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Death in a downpour



Date Published: 19-Nov-2009

GALWAY has suffered one of the county’s blackest days ever of carnage on the roads this week as five women

were killed and another was last night fighting for her life in hospital after two separate car accidents in the county on Tuesday.

Four young women were tragically killed when the car they were travelling in was involved in a head-on collision with a yellow pick-up truck on the Galway side of the Galway/Mayo border between the villages of Ballindine and Milltown.

The victims, who were all passengers in the blue Peugeot, have been named as 19 year old Marie Ní Chonaile, daughter of Noel and Noirin, from Na Doireadha, Baile na hAbhann; TeresaMolloy (19), daughter of Kathleen and Pat, from Leitir Móir; 20 year old Sara Byrne, daughter of Tom and Tina, from Headford; and Sorcha Rose McLaughlin (19) from Mulgannon, County Wexford.

Sarah was a third year BA Gaeilge and Geography student, Teresa and Marie were third year students of the BA Gaeilge agus Léann an Aistriúcháin (Irish and Translation Studies), and Sorcha was a second year BA Geography and Applied Math Science and Dioplóma sa Ghaeilge (Irish Diploma) student.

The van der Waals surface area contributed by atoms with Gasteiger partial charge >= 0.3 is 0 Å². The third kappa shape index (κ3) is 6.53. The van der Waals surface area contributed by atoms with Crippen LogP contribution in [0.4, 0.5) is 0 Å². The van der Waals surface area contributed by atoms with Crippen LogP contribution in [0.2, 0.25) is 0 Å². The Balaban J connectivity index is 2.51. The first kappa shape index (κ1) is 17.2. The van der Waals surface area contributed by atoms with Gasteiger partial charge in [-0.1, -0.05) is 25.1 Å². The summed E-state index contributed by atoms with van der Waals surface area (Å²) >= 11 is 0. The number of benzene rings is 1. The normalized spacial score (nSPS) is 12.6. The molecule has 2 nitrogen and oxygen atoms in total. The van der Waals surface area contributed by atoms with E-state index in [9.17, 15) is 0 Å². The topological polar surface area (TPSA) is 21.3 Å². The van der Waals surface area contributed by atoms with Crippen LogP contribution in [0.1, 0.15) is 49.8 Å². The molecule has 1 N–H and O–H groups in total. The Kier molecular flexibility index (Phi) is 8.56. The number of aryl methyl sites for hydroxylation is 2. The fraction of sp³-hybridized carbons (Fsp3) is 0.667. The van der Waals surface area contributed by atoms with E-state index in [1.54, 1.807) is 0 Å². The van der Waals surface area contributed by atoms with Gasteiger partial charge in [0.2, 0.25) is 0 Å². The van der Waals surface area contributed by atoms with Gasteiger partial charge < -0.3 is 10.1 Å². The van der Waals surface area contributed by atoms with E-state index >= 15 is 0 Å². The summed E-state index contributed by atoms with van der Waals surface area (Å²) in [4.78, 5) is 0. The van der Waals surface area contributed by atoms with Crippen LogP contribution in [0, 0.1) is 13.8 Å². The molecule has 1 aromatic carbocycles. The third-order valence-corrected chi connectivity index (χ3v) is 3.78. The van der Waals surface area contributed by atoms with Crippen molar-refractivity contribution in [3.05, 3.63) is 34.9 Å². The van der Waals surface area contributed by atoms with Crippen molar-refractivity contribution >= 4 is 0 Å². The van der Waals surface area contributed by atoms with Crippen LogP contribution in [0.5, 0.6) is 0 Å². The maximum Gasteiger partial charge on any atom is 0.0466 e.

The Health Service ExecutiveWest said the driver of the car, 21 year old Michelle O’Donnell from Kilronan, Inis Mór, was taken to Mayo General Hospital, Castlebar following the crash and was in a critical condition at the time of going to print – her family

was yesterday holding a bedside vigil at the Mayo hospital.

She remains in a critical condition this morning and was moved to Beaumont Hospital, Dublin late last night.

Michelle, a third year student BA Gaeilge agus Léann an Aistriúcháin, celebrated her 21st birthday two weeks and her father John is the coxswain of the Aran Islands Lifeboat.

The male driver of the truck – a Galway city native who lives and works in Ballindine – was also taken to Mayo General following the crash but was discharged yesterday (Wednesday) afternoon. The man is understood to have been trapped inside the truck and had to be freed by the emergency services – he escaped with just a fractured ankle.